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Fishing Volume 1

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Pages: 120

Language: English

Book format: An electronic version of a printed book that can be read on a computer or handheld device designed specifically for this purpose.

Publisher: TheClassics.us (12 Sept. 2013)

By: Horace Gordon Hutchinson (Author)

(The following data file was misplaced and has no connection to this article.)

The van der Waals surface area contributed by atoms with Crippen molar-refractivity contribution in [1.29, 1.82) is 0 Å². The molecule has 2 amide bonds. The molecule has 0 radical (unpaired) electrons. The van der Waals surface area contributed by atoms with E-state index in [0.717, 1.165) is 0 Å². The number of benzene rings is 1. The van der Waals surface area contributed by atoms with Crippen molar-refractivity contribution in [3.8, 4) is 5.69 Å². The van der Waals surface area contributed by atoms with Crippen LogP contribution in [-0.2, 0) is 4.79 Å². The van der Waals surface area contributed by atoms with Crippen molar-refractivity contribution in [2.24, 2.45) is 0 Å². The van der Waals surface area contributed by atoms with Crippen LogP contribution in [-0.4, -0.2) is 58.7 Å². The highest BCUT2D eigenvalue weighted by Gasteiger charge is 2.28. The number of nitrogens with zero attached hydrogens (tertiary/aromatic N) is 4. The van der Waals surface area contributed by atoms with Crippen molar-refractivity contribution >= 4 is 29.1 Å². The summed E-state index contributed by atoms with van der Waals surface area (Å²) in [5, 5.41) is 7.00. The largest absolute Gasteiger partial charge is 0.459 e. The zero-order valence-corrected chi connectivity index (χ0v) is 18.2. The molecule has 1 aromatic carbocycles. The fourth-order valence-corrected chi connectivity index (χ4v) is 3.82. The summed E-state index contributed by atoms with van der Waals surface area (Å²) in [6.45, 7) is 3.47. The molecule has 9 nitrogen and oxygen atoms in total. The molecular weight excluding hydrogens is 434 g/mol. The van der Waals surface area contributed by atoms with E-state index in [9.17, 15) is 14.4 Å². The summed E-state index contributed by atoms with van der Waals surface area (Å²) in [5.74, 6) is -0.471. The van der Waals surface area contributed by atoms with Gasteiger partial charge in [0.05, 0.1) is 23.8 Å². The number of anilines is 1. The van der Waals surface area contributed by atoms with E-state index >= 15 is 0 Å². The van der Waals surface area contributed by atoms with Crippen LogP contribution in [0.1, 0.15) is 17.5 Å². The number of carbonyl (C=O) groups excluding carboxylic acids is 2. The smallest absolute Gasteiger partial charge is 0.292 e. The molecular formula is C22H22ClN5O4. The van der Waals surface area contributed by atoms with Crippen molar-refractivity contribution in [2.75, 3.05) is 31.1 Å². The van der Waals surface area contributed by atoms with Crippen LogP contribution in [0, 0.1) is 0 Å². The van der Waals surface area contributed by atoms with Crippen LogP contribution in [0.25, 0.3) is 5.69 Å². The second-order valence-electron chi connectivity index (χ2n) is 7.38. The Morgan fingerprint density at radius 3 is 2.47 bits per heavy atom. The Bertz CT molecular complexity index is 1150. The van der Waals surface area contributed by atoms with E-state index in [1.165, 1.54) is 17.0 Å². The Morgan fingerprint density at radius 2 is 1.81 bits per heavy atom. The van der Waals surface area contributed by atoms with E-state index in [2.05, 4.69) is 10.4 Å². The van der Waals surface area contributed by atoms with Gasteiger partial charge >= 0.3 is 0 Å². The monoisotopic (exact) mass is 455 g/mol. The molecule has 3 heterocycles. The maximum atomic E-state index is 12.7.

This historic book may have numerous typos and missing text. Purchasers can usually download a free scanned copy of the original book (without typos) from the publisher. Not indexed. Not illustrated. 1904 edition. Excerpt: ... CHAPTER XXIX THE GRAYLING AND WHITEFISH By G. A. Boulenger, F.R.S., V.P.Z.S., &:c. The Grayling (Thymallus) This genus differs from Salmo in the smaller mouth with comparatively feeble dentition, in the larger scales, and especially in the much greater development of the dorsal fin, which contains 20 to 24 rays. These beautiful fishes, of which five or six species are known, inhabit the fresh waters of Europe, Siberia, and the northern parts of North America. The European species, Thymallus vulgaris or vexil lifer, attains, though rarely, a length of 2 feet and a weight of 8 lbs.--as a rule, however, a grayling of 1 feet in length and 4 or 5 lbs. in weight is regarded as a large fish. The body is elongate, the snout short and rounded: the mouth extends to below the anterior third of the eye: the scales number 75 to 85 in the lateral line: the dorsal fin is more or less elevated, especially behind, and of its 20 to 24 rays, the 4 to 6 anterior are simple, unbranched: the ventral fins are inserted below the posterior third of the dorsal: the anal fin is short, formed of 11 to 14 rays, 8 to 10 of which are branched: the caudal fin is forked. The colours during life are remarkably changeable and iridescent: small dark spots are sometimes present on the body: the dorsal fin is beautifully marked with purplish bands and ocelli. The grayling or umber has attracted attention from the remotest antiquity. The name Thymallus (QufiaWos) dates from iElian, about the year 120, and refers to the thymy odour of the fish when freshly captured. ':And some think,': says Izaak Walton, ':he feeds on water-thyme, for he smells of it when first taken out of the water: and they may think so with as good reason as we do that the smolts smell like violets at their...


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